I read about this location in issue #16 of Weird NJ magazine. This cache is accessible via trails or steps. Yes, you read that right. There is a series of stone steps going up the hill.
Here is the text about the steps that used to be on the information board, as quoted in Weird NJ:
Central to the lot is an extensive set of stone steps, reputedly laid by engineers and/or scouts for General George Washington during the Revolutionary War. They facilitated the climb to the south face of the then denuded top of Watnong Mountain. Here a massive bonfire was laid as a warning beacon to alert American troops in the Jockey Hollow area to any strategic movement undertaken by the British. There seems to be little doubt about the authenticity of the beacon site.
Use the parking lot on Mountain Way. The trailhead is across the road from the parking lot / playground. At the first fork in the trail, go to the right. Within fifty feet of the fork, you'll see a small path to your left leading to the stone steps. The start of the small path is marked with stone cairns. The cache is within 200 ft of the top step. You'll see a lot of boulders there. Elevation is approximately 950 ft. The walk should be under 0.2 miles using the steps.
The cache is also within 200 ft of the trail. At the first fork, go left for a more challenging climb or right for an easier ascent. The red trail is one big loop. Near the peak, you'll find a short blue blazed trail branching off from the red trail. Follow it towards the power lines for a scenic vista. (not the cache location, however) Getting to the cache should take a bit over 0.5 miles of walking via the red trail. If you get to the cache site via the trail and want to see the steps, the top step is at N40°50.885' W74°29.704'.
The EPE was higher than optimal at the cache location so the coordinates I read may be inaccurate. If you're having trouble finding the cache using the given coordinates, please use the hints and pictures to guide your search.
The cache is an army surplus 50 cal ammo container hidden under rocks. Please sign and date the log book, and rehide the cache in its original location once you're done.
Log Book #1 (2003-04-28)
Log Book #2 (2005-09-09)
Notes: Log Book #1 and Log Book #2 PDF files created from StayFloopy's original scans hosted at stayfloopy.com.
Mountain Way Park
This 190-acre municipal park at the far southwestern corner of the town is also the location of the highest point above sea level in Morris County, Watnong Mountain. The vistas from the mountain were important during the Revolutionary War for signaling, and the detection of troop movements. The posting was then known as Beacon Hill, and for troops of the Continental Army, had a commanding view of much of north Jersey; looking north, east, and south, from its slopes. Though charcoal remnants of the beacons left in the soil (think the movie Lord of the Rings) have long since been displaced by human activity, stone steps up the southwest side of the hill that were built by the Continental Army are still there for climbing and exploration.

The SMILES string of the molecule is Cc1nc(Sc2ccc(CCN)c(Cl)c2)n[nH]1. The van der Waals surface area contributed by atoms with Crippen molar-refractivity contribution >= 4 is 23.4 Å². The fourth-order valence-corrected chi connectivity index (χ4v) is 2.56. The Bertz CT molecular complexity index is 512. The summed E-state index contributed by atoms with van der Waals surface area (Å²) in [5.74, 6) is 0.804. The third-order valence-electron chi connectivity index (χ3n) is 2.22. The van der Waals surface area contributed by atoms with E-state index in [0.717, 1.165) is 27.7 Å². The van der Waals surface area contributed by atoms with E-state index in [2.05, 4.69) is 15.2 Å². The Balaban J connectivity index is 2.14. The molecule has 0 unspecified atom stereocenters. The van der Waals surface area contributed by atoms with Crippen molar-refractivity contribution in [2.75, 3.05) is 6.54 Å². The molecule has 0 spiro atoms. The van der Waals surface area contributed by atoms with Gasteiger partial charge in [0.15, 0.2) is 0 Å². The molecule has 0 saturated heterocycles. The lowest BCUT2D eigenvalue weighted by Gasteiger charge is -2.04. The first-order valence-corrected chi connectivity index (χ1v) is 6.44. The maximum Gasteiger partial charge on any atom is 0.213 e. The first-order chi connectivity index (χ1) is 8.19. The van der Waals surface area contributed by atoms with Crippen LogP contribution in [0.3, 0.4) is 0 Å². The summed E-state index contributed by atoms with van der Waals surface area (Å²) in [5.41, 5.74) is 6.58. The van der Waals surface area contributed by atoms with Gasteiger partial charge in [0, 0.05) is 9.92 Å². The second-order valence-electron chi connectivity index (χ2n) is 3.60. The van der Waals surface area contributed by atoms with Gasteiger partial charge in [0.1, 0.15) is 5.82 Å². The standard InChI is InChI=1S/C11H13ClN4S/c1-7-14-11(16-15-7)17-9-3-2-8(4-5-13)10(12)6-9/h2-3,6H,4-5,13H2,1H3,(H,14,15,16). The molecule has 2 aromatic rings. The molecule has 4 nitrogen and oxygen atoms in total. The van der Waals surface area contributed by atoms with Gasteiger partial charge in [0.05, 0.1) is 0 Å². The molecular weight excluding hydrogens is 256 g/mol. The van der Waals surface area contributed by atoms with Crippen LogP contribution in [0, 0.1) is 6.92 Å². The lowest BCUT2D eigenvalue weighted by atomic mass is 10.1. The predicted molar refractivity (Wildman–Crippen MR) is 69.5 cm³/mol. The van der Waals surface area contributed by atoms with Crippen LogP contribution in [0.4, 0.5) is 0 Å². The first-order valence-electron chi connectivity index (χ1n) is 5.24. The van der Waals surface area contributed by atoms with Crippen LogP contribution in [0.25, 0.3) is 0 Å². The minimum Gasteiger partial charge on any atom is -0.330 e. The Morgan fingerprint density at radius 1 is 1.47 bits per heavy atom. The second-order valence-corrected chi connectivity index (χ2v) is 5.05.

The Continental Army had plenty of stones to choose from, as the mountain is a classic example of terminal moraine, the geological formation of earth and rock pushed up at the limit of a glacier's advance. The steps are clearly visible from the southern loop of the 1.1 mile Beacon Hill Trail, as one enters the mountain side of the park from the parking and playground area on Mountain Way, and taking the path to the right. Clearly blazed, other glacial rock outcroppings dot the trail as it circles south, east, and then north, passing west of the base of the water tower at the top of the mountain. Continuing north, a side trail leads to the tree line at the north side of the park, where an overlook provides a broad view of Sussex, Morris, Passaic, and Essex counties. For the spry, a shorter hike jogs to the overlook via the north loop of the trail on the left, but expect a very slight bit of difficulty as you make your way up. The reward for taking this more difficult path is the view of some of the most dramatic outcroppings of glacial boulders, and rockfalls, in the park.
Reference: Rushing Water Places by Weldon Monsport